No coal for you this Christmas

Don’t expect any coal in your stocking this Christmas. Not because you’ve been good this year, but because President Biden’s Environmental Protection Agency (EPA) wants to bankrupt coal companies and increase energy costs for everyone.

Americans are facing increased costs this holiday season. Gas, meat, shipping, automobiles — seemingly everything is more expensive today than this time last year. Economists report that the inflation rate is the highest in 40 years with no end in sight. Despite this, Biden’s EPA is backing a ruling that, if left standing, will increase the cost of energy by hundreds of billions of dollars.

A case is currently before the Supreme Court that will determine how far the EPA can go in dictating how the nation generates electricity. If the EPA gets its way, it will have unfettered authority to impose massive new compliance costs on fossil-fuel burning power plants (such as coal) to the point where most of these plants will have no choice but to shut down. The EPA tried to do this under the Obama administration, but the Supreme Court temporarily put a stop to it. Now, after a long legal battle, the case is back before the justices for a final decision.

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In 2015, the Obama EPA issued a far-reaching environmental regulation that would radically transform the American power grid. The regulation, called the “Clean Power Plan,” places limits on the amount of greenhouse gases power plants can emit. Its implementation would have imposed hundreds of billions of dollars in energy costs on the public, driven coal generating power plants out of business and given the EPA unfettered authority to control almost anything that emits a greenhouse gas.

In an unprecedented action, the Supreme Court halted implementation of the plan before any lower court had ruled on its constitutionality. The likely reason is that EPA had gone far beyond its authority as Congress had not specifically directed the EPA to issue such a far-reaching rule. Recognizing these problems, President TrumpDonald TrumpNorth Korea conducts potential 6th missile test in a month Kemp leading Perdue in Georgia gubernatorial primary: poll US ranked 27th least corrupt country in the world MORE’s EPA scrapped the plan and replaced it with a new regulation that better complied with the law.

The new Trump-era rule, however, was short lived. It was deemed improper by a federal appeals court earlier this year. In a wide-ranging decision, the appeals court ruled that the original rule (the Clean Power Plan) was valid and that Biden’s EPA could go forward remaking the electricity power grid. Curiously, the appeals court did not mention that the Supreme Court had previously halted implementation of the Clean Power Plan, nor was the appeals court swayed by claims that Congress never delegated authority to the EPA to unilaterally remake how the nation generates electricity.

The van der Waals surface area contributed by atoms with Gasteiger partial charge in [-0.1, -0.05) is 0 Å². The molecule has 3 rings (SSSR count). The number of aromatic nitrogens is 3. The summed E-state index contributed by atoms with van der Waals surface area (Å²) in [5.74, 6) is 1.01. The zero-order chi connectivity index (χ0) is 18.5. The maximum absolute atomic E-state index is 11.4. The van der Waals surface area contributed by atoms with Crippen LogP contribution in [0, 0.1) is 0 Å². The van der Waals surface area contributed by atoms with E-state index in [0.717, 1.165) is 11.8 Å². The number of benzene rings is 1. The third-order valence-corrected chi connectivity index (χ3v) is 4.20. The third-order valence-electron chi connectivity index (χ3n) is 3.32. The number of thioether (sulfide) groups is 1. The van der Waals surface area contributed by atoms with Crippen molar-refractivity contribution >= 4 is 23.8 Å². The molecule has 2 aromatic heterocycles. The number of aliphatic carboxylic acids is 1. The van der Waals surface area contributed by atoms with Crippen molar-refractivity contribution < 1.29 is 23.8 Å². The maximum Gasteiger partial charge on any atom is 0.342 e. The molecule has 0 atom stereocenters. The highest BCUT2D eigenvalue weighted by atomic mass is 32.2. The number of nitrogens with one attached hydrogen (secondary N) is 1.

Energy groups and conservatives argue that the Clean Power Plan amounts to what is known as a “major rule.” Regulations of this type are valid only when Congress – the body vested with law-making authority under the Constitution – specifically directs an administrative agency like the EPA to issue such a rule. As taught in high school civics class, Congress makes laws and the president – acting through his administrative agencies – enforces the law. If an agency wants to force a rule with enormous political and economic implications upon the American economy, it must have a clear directive and authorization from Congress.

And there can’t be any doubt that the Clean Power Plan amounts to a major rule. Experts predict the plan would impose costs of between $41 billion and $73 billion a year. Thousands of jobs in coal power generation would be lost and the EPA would have carte blanche to force coal-burning power plants to “generation shift” to non-fossil fuel sources for power.

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Congress hasn’t given the EPA the authority to issue the Clean Power Plan. And under the all-important separation of powers doctrine, an administrative agency can only exercise that authority which is granted to it by Congress.

If the popular will exists to drive coal out of business, increase energy costs by hundreds of billions of dollars and cause thousands of workers to lose their jobs – all in the name of alleviating climate change – let that sentiment be expressed through Congress. Biden’s EPA cannot be allowed to trample the Constitution by imposing major regulations without any authority from Congress. Unfortunately, it’s left to the Supreme Court to clean up the mess.

Michael O’Neill is the assistant general counsel at Landmark Legal Foundation